The basic primitive colors of the Fjord Horse are brown dun, red dun and grey. In addition, white dun and yellow dun are also genuine colors of the breed. Incidentally, the wild horses of Central Asia, the Przewalski, and the Tarpan (the European wild horse) also share the primitive dun coloring. In 1980, at the annual General Meeting of Norges Fjordhestlag (the Norwegian Fjord Horse Society), the general assembly agreed upon and decided that these five colors shall be acknowledged as the genuine and typical colors of the Fjord Horse. A Fjord horse typically has large dark brown eyes. White dun Fjord Horses may have amber eyes. Fjords should not have blue tinted or "glass eyes." Some newborn foals may have light or blue colored eyes when born but darken in a few weeks after birth. As white Fjords with blue eyes (kvit in Norwegian) are not an acceptable color.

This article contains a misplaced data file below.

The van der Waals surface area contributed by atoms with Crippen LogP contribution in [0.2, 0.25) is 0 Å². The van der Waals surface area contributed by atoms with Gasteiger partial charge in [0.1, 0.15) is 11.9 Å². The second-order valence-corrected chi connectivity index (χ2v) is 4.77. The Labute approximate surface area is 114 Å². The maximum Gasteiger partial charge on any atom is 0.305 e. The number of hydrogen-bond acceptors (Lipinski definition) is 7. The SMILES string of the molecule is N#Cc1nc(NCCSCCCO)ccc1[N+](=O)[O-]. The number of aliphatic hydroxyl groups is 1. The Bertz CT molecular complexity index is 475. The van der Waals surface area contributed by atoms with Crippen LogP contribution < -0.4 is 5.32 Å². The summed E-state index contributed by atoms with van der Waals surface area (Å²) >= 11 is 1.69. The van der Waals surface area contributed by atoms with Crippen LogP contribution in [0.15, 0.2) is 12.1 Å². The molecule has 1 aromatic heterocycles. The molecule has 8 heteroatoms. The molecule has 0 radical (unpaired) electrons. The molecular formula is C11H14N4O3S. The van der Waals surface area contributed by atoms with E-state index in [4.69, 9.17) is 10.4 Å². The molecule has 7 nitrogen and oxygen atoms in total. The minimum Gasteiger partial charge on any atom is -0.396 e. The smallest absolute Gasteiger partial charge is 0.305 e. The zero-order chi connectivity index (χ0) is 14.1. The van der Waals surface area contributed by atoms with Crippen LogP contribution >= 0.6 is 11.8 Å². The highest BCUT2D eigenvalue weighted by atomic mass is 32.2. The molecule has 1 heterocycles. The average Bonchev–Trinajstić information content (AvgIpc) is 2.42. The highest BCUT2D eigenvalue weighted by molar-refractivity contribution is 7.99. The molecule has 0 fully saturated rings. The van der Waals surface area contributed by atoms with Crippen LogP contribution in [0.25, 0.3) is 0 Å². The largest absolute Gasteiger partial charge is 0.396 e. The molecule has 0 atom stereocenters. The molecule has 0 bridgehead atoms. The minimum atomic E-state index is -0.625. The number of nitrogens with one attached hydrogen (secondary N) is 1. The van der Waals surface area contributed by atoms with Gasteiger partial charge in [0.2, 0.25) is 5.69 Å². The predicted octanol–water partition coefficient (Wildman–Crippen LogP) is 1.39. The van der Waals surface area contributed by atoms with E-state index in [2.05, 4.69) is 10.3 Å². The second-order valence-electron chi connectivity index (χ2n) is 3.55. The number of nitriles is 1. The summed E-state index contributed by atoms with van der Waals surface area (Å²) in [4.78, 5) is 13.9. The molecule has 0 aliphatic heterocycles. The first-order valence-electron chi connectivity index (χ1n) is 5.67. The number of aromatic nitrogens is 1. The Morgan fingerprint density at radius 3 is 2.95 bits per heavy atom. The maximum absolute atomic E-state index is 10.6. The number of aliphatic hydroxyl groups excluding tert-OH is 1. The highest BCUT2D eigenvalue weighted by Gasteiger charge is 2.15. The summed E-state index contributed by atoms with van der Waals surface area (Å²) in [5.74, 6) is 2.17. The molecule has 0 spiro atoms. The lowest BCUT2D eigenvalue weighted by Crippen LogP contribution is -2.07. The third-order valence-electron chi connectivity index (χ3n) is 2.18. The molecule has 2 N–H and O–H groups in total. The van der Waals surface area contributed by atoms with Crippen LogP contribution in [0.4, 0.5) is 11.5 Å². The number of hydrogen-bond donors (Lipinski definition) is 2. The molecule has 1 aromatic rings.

The brown dun (brunblakk
in Norwegian) is the most common color. It can be found in lighter or darker shades. The color of the body is pale yellow-brownish and can vary from cream yellow to nearly brown. The darker stripe of hair in the middle of the mane, forelock and tail is black or dark brown. The mane is covered with white hairs on both sides of the midsection as are the forelock and tail. The dorsal stripe is dark brown or distinctly darker than the coat color. The light-colored horses have whiter forelocks and whiter hairs on the mane's outside, called guard hairs. On darker individuals, the guard hairs may also be darker, almost brown. The darker guard hairs are not preferred but the overall quality of the horse must be considered and weighed against that trait if observed.